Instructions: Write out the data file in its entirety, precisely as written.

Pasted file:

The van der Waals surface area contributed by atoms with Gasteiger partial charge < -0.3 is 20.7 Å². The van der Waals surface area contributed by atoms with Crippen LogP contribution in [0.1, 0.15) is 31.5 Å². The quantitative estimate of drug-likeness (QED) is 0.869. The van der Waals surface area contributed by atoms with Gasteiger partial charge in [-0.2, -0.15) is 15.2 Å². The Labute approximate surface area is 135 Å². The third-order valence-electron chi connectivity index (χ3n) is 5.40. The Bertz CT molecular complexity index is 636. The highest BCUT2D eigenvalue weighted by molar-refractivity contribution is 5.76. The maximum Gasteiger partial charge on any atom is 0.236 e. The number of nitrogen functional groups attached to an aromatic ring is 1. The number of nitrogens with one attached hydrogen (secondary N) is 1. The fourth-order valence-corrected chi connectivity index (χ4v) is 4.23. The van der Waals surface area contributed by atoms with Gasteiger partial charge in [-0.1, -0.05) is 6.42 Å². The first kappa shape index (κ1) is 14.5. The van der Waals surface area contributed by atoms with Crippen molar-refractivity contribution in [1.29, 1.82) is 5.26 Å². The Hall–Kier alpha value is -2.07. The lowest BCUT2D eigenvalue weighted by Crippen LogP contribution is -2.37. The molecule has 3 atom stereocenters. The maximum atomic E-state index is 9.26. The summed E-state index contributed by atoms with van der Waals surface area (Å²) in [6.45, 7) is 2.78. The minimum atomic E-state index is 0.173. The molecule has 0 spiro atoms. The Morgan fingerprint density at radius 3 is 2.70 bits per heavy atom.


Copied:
The van der Waals surface area contributed by atoms with Gasteiger partial charge < -0.3 is 20.7 Å². The van der Waals surface area contributed by atoms with Crippen LogP contribution in [0.1, 0.15) is 31.5 Å². The quantitative estimate of drug-likeness (QED) is 0.869. The van der Waals surface area contributed by atoms with Gasteiger partial charge in [-0.2, -0.15) is 15.2 Å². The Labute approximate surface area is 135 Å². The third-order valence-electron chi connectivity index (χ3n) is 5.40. The Bertz CT molecular complexity index is 636. The highest BCUT2D eigenvalue weighted by molar-refractivity contribution is 5.76. The maximum Gasteiger partial charge on any atom is 0.236 e. The number of nitrogen functional groups attached to an aromatic ring is 1. The number of nitrogens with one attached hydrogen (secondary N) is 1. The fourth-order valence-corrected chi connectivity index (χ4v) is 4.23. The van der Waals surface area contributed by atoms with Gasteiger partial charge in [-0.1, -0.05) is 6.42 Å². The first kappa shape index (κ1) is 14.5. The van der Waals surface area contributed by atoms with Crippen molar-refractivity contribution in [1.29, 1.82) is 5.26 Å². The Hall–Kier alpha value is -2.07. The lowest BCUT2D eigenvalue weighted by Crippen LogP contribution is -2.37. The molecule has 3 atom stereocenters. The maximum atomic E-state index is 9.26. The summed E-state index contributed by atoms with van der Waals surface area (Å²) in [6.45, 7) is 2.78. The minimum atomic E-state index is 0.173. The molecule has 0 spiro atoms. The Morgan fingerprint density at radius 3 is 2.70 bits per heavy atom.